By Katherine Perry
The 2014 World Cup came to a close this weekend, having inspired feelings of anticipation, excitement, and pride among more than 3 billion global viewers. This was a youthful Cup, with an average player age of 26.8 years, and Ghana with the youngest team of all, with an average team player age of 24.9 years. Among the most ardent of local and international fans were undoubtedly global youth; FIFA estimates over 13,000,000 youth participated in the world’s top ten largest soccer federations alone by 2007.
With its impressive global reach, soccer is increasingly recognized as a unique and flexible tool for promoting development, and particularly, youth-specific development. Recognizing the importance of the sport for peace and development (SPD) approach, global cross-sectoral programs are incorporating skills-based curriculum in soccer programs to foster healthy life choices, life skills development, and sustainable lifelong success among youthful participants.
Programs such as Grassroots Soccer, the British Council’s Premier Skills program, and Partners of the Americas’ A Ganar, for example, have found success using soccer as a teaching vehicle. Through its “Skillz” curriculum, Grassroots focuses on increasing HIV/AIDS knowledge, awareness, decision-making, and risk aversion. Grassroots has also worked in conjunction with other organizations such as Barclays and USAID to provide youth in Africa with financial literacy, employment, and life skills to promote better education and employment outcomes. The Premier Skills program, which has trained over 2,000 local coaches and referees, reached 500,000 young people runs in partnership with the Premiere League, and combines curriculum and soccer to promote English language skills, civic engagement, community service, and better educational outcomes among vulnerable youth. Similarly, A Ganar utilizes soccer to promote skill and workforce development among 16-24 year olds in Latin America.
Despite these successes, there are still significant constraints to the maximization of SPD program outcomes. In particular, there is little data measurement and evaluation linking SPD programs with specific educational and economic outcomes; greater information is needed on the short and long-term results of the implementation of soccer programs on socioeconomic development. More uniform and complete data on the benefits of soccer-based programs is needed to increase local knowledge about SPD, multi-stakeholder support for such programs, and to reveal context-specific trends and outcomes associated with soccer and development.
While the data linking soccer to development is short of decisive, it is certain that soccer provides a global draw that is nearly unmatched. At a youth soccer event in Cape Town in 2011, South Africa, First Lady Michelle Obama told a youthful audience, “the solution lies with all of you… soccer is the hook.” As the World Cup comes to an end, we should consider soccer’s “hook” in promoting youth-specific development outcomes. Beyond the excitement of watching stars such as Messi, Neymar, or Ronaldo in the World Cup, there is growing recognition for the importance of sports in “bottom-up” development initiatives. As we look toward the post-2015 agenda we should recognize the power of sport as a tool to encourage more inclusive and equitable socioeconomic growth.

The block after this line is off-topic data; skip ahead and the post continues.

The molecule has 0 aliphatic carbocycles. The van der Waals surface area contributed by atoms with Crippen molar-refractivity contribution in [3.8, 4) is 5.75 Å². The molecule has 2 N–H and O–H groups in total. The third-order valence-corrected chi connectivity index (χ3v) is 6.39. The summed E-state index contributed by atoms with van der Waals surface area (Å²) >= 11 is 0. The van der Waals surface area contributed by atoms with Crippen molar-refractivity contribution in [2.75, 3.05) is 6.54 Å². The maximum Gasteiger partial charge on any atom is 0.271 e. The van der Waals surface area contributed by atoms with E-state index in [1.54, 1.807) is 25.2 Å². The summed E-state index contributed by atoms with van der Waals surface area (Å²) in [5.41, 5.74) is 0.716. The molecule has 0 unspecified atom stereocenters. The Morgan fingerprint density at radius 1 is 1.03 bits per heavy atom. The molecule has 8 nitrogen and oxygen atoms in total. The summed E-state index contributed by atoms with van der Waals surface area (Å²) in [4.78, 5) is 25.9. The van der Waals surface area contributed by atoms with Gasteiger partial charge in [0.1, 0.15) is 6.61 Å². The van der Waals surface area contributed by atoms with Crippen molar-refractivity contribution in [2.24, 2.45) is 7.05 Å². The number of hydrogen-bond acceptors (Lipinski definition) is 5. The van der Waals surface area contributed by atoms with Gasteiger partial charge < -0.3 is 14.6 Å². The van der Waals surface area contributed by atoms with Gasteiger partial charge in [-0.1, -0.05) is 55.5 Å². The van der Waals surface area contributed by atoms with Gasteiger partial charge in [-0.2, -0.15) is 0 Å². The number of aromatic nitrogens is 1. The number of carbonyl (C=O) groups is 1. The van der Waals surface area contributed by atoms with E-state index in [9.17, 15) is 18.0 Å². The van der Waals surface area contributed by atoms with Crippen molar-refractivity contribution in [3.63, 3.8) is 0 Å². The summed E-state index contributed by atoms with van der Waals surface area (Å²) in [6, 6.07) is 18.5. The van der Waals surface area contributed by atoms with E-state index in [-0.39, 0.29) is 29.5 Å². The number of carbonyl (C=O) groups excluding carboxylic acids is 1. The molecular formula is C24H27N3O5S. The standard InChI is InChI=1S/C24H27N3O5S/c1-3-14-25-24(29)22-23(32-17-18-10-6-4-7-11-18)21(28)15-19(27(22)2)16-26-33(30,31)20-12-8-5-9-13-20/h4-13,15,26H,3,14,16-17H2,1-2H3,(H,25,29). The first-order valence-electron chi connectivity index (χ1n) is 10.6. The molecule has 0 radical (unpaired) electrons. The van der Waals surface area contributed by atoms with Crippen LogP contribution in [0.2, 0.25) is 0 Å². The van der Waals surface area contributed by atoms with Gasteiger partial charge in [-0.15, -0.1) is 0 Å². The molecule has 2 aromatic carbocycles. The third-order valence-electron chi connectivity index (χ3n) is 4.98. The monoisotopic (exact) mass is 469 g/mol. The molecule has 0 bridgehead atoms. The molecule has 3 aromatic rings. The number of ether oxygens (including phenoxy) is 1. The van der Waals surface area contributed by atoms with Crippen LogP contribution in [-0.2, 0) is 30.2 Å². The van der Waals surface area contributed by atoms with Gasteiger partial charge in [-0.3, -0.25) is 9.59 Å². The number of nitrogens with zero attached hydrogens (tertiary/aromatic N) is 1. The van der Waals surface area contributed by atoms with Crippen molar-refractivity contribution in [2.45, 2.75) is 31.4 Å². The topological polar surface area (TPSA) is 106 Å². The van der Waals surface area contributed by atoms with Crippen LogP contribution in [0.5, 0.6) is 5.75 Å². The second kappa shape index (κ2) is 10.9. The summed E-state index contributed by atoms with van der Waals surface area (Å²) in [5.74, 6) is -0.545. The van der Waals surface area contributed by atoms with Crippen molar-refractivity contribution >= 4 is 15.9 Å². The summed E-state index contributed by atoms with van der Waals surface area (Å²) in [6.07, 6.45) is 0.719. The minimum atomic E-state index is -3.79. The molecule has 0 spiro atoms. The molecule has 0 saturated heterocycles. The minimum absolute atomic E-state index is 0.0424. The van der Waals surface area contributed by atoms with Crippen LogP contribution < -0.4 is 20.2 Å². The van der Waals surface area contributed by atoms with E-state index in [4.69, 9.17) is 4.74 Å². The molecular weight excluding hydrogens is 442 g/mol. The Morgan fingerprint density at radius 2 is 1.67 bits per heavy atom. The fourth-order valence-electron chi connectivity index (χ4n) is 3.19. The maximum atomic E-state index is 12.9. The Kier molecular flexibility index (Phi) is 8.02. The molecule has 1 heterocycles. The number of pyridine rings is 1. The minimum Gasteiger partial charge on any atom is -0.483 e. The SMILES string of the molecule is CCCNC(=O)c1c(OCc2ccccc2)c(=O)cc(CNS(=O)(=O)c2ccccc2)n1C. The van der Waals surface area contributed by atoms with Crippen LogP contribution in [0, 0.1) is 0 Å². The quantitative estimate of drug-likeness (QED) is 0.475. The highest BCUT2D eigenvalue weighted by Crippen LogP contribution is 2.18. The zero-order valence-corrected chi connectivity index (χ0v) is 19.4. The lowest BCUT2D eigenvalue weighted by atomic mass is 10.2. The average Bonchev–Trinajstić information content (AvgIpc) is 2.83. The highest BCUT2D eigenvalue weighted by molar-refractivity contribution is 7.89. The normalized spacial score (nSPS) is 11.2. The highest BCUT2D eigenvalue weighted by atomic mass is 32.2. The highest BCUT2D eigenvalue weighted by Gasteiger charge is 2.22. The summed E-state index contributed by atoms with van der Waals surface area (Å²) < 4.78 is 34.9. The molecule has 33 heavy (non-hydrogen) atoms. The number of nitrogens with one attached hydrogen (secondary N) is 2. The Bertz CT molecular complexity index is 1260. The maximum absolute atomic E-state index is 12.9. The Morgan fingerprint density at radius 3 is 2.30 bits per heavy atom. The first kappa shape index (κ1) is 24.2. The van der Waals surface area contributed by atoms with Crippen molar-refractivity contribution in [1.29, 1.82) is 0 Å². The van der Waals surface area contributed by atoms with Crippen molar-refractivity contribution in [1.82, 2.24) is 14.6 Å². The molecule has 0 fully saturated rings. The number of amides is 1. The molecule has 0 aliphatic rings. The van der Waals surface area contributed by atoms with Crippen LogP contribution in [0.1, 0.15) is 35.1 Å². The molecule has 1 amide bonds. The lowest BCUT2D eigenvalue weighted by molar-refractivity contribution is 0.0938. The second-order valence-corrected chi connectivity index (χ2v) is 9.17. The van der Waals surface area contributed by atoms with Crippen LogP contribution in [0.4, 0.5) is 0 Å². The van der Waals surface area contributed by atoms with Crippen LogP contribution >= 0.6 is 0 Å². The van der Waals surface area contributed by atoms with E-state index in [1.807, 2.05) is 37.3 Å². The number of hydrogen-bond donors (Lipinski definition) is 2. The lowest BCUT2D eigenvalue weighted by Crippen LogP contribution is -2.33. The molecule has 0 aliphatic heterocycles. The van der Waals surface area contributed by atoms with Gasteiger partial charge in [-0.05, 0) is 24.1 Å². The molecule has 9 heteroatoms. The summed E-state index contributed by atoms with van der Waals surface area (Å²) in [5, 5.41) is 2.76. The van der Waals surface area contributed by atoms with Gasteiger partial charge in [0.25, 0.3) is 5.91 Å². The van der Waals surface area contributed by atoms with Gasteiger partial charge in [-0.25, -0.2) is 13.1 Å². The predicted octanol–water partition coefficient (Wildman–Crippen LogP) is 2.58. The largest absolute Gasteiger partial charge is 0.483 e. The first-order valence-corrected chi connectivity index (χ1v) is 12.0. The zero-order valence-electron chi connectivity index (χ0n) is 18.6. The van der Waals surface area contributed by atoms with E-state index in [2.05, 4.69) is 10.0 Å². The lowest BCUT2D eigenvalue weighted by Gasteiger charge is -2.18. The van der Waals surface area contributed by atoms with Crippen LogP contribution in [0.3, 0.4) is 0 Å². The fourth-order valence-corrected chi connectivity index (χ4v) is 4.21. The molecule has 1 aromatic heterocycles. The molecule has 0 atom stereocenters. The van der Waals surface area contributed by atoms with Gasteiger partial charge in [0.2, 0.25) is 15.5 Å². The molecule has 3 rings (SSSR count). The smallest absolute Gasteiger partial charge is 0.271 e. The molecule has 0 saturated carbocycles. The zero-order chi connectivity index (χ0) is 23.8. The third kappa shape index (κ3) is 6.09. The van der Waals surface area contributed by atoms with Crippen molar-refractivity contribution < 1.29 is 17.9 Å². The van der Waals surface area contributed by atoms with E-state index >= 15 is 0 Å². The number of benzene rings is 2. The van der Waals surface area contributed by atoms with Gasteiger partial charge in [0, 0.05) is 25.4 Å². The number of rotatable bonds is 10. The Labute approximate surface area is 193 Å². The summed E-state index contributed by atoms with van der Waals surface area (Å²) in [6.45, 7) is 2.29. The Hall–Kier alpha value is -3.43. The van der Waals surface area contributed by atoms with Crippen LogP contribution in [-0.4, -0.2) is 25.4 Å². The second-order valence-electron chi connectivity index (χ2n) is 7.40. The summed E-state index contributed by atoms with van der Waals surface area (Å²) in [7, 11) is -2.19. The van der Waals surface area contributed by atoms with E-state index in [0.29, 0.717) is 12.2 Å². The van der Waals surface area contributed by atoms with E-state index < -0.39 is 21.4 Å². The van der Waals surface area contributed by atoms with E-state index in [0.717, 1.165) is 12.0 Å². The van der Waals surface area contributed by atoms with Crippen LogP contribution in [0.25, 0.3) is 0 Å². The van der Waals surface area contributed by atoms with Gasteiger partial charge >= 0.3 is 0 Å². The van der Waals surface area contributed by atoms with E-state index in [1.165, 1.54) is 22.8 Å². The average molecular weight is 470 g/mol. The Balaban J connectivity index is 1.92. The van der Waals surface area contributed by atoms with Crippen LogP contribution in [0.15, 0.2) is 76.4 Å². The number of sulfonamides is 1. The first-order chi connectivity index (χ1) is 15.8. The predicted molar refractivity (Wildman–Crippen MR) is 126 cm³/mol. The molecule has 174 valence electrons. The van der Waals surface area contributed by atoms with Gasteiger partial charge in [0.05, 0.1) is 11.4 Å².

Image courtesy of Wikimedia
Katherine Perry is a researcher with the Project on Prosperity and Development.
One thought on “Youth, Soccer, and Skills: Beyond the World Cup”
The Inter-American Foundation (IAF) has seen a transformational effect of teaching sportsmanship among at-risk youth. In Colombia, 600 young footballers trained by IAF grantee Corporación Taller de Promoción Popular y Desarrollo Alternativo (Prodesal) have been playing a different kind of soccer, dubbed Golombiao, kicked off in 2003 as an initiative of the Office of the President of Colombia geared toward nonviolence, inclusion and fair play. Teams are comprised of four girls and four boys; men and women alternate in scoring goals. There are no referees; the players make the calls, arbitrating disagreements with the help of a “facilitator.” Who wins might depend on the final score but probably not as the players themselves decide how each team measured up to the principles set by Golombiao. They also decide when an individual player deserves recognition for outstanding participation. Family members are encouraged to cheer their sons, daughters, brothers and sisters on and join in other fun after the matches or, sometimes, in workshops addressing problems in their communities. See Prodesal’s video about Golombiao: http://www.iaf.gov/index.aspx?page=63&recordid=252&returnURL=%2findex.aspx
Golombiao is just one of Prodesal’s activities. Prodesal is using its IAF grant to teach 1,000 young Colombians from the municipalities Canalete, Puerto Escondido and Los Córdobas, department of Córdoba, to engage with their local government. Workshops and mock policy debates prepare them to voice their concerns to the authorities. Prodesal also trains young people in business skills and provides seed capital for their microenterprises.